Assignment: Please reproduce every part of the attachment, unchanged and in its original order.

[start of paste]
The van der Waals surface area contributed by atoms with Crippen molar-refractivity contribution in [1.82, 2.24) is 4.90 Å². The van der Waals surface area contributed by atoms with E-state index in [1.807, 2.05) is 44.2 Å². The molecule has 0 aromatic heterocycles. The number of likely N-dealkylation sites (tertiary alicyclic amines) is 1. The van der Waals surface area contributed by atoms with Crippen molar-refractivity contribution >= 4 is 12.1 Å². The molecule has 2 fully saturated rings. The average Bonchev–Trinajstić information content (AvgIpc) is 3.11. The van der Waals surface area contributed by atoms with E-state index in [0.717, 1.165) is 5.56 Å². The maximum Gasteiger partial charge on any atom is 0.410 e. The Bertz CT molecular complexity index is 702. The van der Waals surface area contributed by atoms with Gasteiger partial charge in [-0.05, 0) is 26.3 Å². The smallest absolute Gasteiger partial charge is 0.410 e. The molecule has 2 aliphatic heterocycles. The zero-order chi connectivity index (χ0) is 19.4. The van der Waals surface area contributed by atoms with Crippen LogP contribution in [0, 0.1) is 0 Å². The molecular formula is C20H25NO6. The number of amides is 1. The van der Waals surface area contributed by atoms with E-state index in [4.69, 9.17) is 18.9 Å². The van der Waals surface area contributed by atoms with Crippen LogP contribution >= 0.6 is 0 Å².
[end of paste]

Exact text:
The van der Waals surface area contributed by atoms with Crippen molar-refractivity contribution in [1.82, 2.24) is 4.90 Å². The van der Waals surface area contributed by atoms with E-state index in [1.807, 2.05) is 44.2 Å². The molecule has 0 aromatic heterocycles. The number of likely N-dealkylation sites (tertiary alicyclic amines) is 1. The van der Waals surface area contributed by atoms with Crippen molar-refractivity contribution >= 4 is 12.1 Å². The molecule has 2 fully saturated rings. The average Bonchev–Trinajstić information content (AvgIpc) is 3.11. The van der Waals surface area contributed by atoms with E-state index in [0.717, 1.165) is 5.56 Å². The maximum Gasteiger partial charge on any atom is 0.410 e. The Bertz CT molecular complexity index is 702. The van der Waals surface area contributed by atoms with Gasteiger partial charge in [-0.05, 0) is 26.3 Å². The smallest absolute Gasteiger partial charge is 0.410 e. The molecule has 2 aliphatic heterocycles. The zero-order chi connectivity index (χ0) is 19.4. The van der Waals surface area contributed by atoms with Crippen LogP contribution in [0, 0.1) is 0 Å². The molecular formula is C20H25NO6. The number of amides is 1. The van der Waals surface area contributed by atoms with E-state index in [4.69, 9.17) is 18.9 Å². The van der Waals surface area contributed by atoms with Crippen LogP contribution >= 0.6 is 0 Å².